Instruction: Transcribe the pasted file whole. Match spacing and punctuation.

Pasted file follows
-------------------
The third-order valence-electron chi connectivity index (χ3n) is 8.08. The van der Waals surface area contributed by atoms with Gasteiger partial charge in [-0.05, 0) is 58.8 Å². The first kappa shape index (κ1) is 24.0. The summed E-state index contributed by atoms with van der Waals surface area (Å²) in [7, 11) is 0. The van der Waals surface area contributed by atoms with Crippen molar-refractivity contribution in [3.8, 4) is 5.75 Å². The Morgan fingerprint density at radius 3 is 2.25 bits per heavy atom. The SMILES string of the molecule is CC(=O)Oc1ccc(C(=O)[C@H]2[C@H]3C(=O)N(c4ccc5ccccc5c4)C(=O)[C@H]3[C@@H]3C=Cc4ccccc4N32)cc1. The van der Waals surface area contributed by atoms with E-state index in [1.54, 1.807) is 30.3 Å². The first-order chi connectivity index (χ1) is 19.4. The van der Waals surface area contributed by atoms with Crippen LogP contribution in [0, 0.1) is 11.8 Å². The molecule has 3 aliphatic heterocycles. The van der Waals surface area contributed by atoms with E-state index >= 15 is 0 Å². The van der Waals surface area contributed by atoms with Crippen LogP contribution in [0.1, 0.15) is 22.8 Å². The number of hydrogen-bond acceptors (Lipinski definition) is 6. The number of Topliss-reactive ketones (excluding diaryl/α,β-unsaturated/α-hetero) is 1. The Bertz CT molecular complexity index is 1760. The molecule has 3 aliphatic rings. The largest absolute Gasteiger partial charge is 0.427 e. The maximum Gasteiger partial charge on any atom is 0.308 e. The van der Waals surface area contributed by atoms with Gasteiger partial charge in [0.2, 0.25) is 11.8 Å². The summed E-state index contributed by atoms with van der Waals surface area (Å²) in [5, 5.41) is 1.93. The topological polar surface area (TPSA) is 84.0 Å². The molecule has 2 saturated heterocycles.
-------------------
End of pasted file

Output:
The third-order valence-electron chi connectivity index (χ3n) is 8.08. The van der Waals surface area contributed by atoms with Gasteiger partial charge in [-0.05, 0) is 58.8 Å². The first kappa shape index (κ1) is 24.0. The summed E-state index contributed by atoms with van der Waals surface area (Å²) in [7, 11) is 0. The van der Waals surface area contributed by atoms with Crippen molar-refractivity contribution in [3.8, 4) is 5.75 Å². The Morgan fingerprint density at radius 3 is 2.25 bits per heavy atom. The SMILES string of the molecule is CC(=O)Oc1ccc(C(=O)[C@H]2[C@H]3C(=O)N(c4ccc5ccccc5c4)C(=O)[C@H]3[C@@H]3C=Cc4ccccc4N32)cc1. The van der Waals surface area contributed by atoms with E-state index in [1.54, 1.807) is 30.3 Å². The first-order chi connectivity index (χ1) is 19.4. The van der Waals surface area contributed by atoms with Crippen LogP contribution in [0, 0.1) is 11.8 Å². The molecule has 3 aliphatic heterocycles. The van der Waals surface area contributed by atoms with E-state index >= 15 is 0 Å². The van der Waals surface area contributed by atoms with Crippen LogP contribution in [0.1, 0.15) is 22.8 Å². The number of hydrogen-bond acceptors (Lipinski definition) is 6. The number of Topliss-reactive ketones (excluding diaryl/α,β-unsaturated/α-hetero) is 1. The Bertz CT molecular complexity index is 1760. The molecule has 3 aliphatic rings. The largest absolute Gasteiger partial charge is 0.427 e. The maximum Gasteiger partial charge on any atom is 0.308 e. The van der Waals surface area contributed by atoms with Gasteiger partial charge in [0.2, 0.25) is 11.8 Å². The summed E-state index contributed by atoms with van der Waals surface area (Å²) in [5, 5.41) is 1.93. The topological polar surface area (TPSA) is 84.0 Å². The molecule has 2 saturated heterocycles.